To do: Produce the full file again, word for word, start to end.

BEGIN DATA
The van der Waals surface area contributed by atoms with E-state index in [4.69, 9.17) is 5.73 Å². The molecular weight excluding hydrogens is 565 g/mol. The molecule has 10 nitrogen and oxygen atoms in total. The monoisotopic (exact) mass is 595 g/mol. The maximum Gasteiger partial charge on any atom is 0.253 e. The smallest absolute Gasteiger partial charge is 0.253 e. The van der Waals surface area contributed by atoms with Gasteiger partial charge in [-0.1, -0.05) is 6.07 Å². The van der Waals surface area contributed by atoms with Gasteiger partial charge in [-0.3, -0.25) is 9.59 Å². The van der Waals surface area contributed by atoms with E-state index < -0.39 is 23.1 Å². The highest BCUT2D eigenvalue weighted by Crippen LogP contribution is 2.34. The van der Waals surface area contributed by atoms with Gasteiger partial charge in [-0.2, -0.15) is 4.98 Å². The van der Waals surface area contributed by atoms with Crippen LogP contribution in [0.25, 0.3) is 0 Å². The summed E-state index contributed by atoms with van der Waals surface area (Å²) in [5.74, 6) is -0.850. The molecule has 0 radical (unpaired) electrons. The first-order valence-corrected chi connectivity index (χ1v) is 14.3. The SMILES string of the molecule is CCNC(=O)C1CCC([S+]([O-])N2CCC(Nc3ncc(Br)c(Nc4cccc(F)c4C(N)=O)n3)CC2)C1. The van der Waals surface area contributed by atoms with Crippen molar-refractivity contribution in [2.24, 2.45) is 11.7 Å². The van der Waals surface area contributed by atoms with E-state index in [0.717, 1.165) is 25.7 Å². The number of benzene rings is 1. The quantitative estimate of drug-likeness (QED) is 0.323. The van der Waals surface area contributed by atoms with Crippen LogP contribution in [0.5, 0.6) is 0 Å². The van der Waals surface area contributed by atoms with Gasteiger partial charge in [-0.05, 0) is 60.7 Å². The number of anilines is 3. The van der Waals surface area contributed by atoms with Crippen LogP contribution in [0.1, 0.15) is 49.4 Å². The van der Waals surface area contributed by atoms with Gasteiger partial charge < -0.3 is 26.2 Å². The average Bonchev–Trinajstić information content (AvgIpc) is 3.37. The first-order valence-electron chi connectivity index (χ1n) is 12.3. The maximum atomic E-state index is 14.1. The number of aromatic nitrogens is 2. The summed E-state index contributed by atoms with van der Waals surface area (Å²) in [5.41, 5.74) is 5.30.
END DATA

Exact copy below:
The van der Waals surface area contributed by atoms with E-state index in [4.69, 9.17) is 5.73 Å². The molecular weight excluding hydrogens is 565 g/mol. The molecule has 10 nitrogen and oxygen atoms in total. The monoisotopic (exact) mass is 595 g/mol. The maximum Gasteiger partial charge on any atom is 0.253 e. The smallest absolute Gasteiger partial charge is 0.253 e. The van der Waals surface area contributed by atoms with Gasteiger partial charge in [-0.1, -0.05) is 6.07 Å². The van der Waals surface area contributed by atoms with Gasteiger partial charge in [-0.3, -0.25) is 9.59 Å². The van der Waals surface area contributed by atoms with E-state index < -0.39 is 23.1 Å². The highest BCUT2D eigenvalue weighted by Crippen LogP contribution is 2.34. The van der Waals surface area contributed by atoms with Gasteiger partial charge in [-0.2, -0.15) is 4.98 Å². The van der Waals surface area contributed by atoms with Crippen LogP contribution in [0.25, 0.3) is 0 Å². The summed E-state index contributed by atoms with van der Waals surface area (Å²) in [5.74, 6) is -0.850. The molecule has 0 radical (unpaired) electrons. The first-order valence-corrected chi connectivity index (χ1v) is 14.3. The SMILES string of the molecule is CCNC(=O)C1CCC([S+]([O-])N2CCC(Nc3ncc(Br)c(Nc4cccc(F)c4C(N)=O)n3)CC2)C1. The van der Waals surface area contributed by atoms with Crippen molar-refractivity contribution in [2.24, 2.45) is 11.7 Å². The van der Waals surface area contributed by atoms with E-state index in [0.717, 1.165) is 25.7 Å². The number of benzene rings is 1. The quantitative estimate of drug-likeness (QED) is 0.323. The van der Waals surface area contributed by atoms with Crippen LogP contribution in [0.5, 0.6) is 0 Å². The van der Waals surface area contributed by atoms with Gasteiger partial charge in [-0.05, 0) is 60.7 Å². The number of anilines is 3. The van der Waals surface area contributed by atoms with Crippen LogP contribution in [0.1, 0.15) is 49.4 Å². The van der Waals surface area contributed by atoms with Gasteiger partial charge < -0.3 is 26.2 Å². The average Bonchev–Trinajstić information content (AvgIpc) is 3.37. The first-order valence-electron chi connectivity index (χ1n) is 12.3. The maximum atomic E-state index is 14.1. The number of aromatic nitrogens is 2. The summed E-state index contributed by atoms with van der Waals surface area (Å²) in [5.41, 5.74) is 5.30.